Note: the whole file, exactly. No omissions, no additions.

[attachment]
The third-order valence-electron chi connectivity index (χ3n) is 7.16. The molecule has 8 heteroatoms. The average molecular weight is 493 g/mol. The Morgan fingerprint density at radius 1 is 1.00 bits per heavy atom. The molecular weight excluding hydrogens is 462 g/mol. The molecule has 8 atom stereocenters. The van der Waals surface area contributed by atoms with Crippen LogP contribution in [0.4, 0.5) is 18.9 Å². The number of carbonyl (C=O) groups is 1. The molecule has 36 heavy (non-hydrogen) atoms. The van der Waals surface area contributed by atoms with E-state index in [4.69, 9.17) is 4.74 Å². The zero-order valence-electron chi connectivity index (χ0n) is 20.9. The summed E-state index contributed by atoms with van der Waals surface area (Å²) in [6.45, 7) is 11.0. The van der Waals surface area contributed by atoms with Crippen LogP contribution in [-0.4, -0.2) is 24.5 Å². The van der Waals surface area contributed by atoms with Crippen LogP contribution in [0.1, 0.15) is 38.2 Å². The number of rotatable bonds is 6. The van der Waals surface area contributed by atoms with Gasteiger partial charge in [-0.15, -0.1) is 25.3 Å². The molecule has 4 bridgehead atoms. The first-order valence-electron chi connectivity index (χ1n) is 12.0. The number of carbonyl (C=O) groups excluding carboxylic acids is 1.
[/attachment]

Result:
The third-order valence-electron chi connectivity index (χ3n) is 7.16. The molecule has 8 heteroatoms. The average molecular weight is 493 g/mol. The Morgan fingerprint density at radius 1 is 1.00 bits per heavy atom. The molecular weight excluding hydrogens is 462 g/mol. The molecule has 8 atom stereocenters. The van der Waals surface area contributed by atoms with Crippen LogP contribution in [0.4, 0.5) is 18.9 Å². The number of carbonyl (C=O) groups is 1. The molecule has 36 heavy (non-hydrogen) atoms. The van der Waals surface area contributed by atoms with E-state index in [4.69, 9.17) is 4.74 Å². The zero-order valence-electron chi connectivity index (χ0n) is 20.9. The summed E-state index contributed by atoms with van der Waals surface area (Å²) in [6.45, 7) is 11.0. The van der Waals surface area contributed by atoms with Crippen LogP contribution in [-0.4, -0.2) is 24.5 Å². The van der Waals surface area contributed by atoms with Crippen LogP contribution in [0.1, 0.15) is 38.2 Å². The number of rotatable bonds is 6. The van der Waals surface area contributed by atoms with Gasteiger partial charge in [-0.15, -0.1) is 25.3 Å². The molecule has 4 bridgehead atoms. The first-order valence-electron chi connectivity index (χ1n) is 12.0. The number of carbonyl (C=O) groups excluding carboxylic acids is 1.